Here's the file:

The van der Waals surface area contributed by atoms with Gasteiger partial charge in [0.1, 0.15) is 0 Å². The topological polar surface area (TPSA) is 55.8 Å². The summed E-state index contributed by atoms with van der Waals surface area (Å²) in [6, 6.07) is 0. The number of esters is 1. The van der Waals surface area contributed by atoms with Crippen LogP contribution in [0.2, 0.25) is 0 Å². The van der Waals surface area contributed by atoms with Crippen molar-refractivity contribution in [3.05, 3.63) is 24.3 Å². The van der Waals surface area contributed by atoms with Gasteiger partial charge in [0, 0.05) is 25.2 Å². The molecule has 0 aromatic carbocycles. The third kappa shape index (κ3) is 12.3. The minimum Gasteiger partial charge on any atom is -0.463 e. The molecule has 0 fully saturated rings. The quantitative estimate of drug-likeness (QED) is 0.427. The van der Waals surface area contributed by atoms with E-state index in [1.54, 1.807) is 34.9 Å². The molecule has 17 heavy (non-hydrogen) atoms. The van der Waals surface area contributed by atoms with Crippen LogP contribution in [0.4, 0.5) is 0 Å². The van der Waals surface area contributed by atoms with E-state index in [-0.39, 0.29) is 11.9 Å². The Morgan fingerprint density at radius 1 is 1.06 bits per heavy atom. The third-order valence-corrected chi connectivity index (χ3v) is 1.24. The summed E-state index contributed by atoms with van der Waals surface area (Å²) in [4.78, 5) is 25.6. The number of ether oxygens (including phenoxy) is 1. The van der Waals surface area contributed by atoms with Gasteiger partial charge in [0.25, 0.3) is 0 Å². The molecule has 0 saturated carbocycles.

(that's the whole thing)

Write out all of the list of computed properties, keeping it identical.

The van der Waals surface area contributed by atoms with Gasteiger partial charge in [0.1, 0.15) is 0 Å². The topological polar surface area (TPSA) is 55.8 Å². The summed E-state index contributed by atoms with van der Waals surface area (Å²) in [6, 6.07) is 0. The number of esters is 1. The van der Waals surface area contributed by atoms with Crippen LogP contribution in [0.2, 0.25) is 0 Å². The van der Waals surface area contributed by atoms with Crippen molar-refractivity contribution in [3.05, 3.63) is 24.3 Å². The van der Waals surface area contributed by atoms with Gasteiger partial charge in [0, 0.05) is 25.2 Å². The molecule has 0 aromatic carbocycles. The third kappa shape index (κ3) is 12.3. The minimum Gasteiger partial charge on any atom is -0.463 e. The molecule has 0 fully saturated rings. The quantitative estimate of drug-likeness (QED) is 0.427. The van der Waals surface area contributed by atoms with E-state index in [1.54, 1.807) is 34.9 Å². The molecule has 17 heavy (non-hydrogen) atoms. The van der Waals surface area contributed by atoms with Crippen LogP contribution in [0.4, 0.5) is 0 Å². The van der Waals surface area contributed by atoms with E-state index in [-0.39, 0.29) is 11.9 Å². The Morgan fingerprint density at radius 1 is 1.06 bits per heavy atom. The third-order valence-corrected chi connectivity index (χ3v) is 1.24. The summed E-state index contributed by atoms with van der Waals surface area (Å²) in [4.78, 5) is 25.6. The number of ether oxygens (including phenoxy) is 1. The van der Waals surface area contributed by atoms with Gasteiger partial charge in [0.25, 0.3) is 0 Å². The molecule has 0 saturated carbocycles.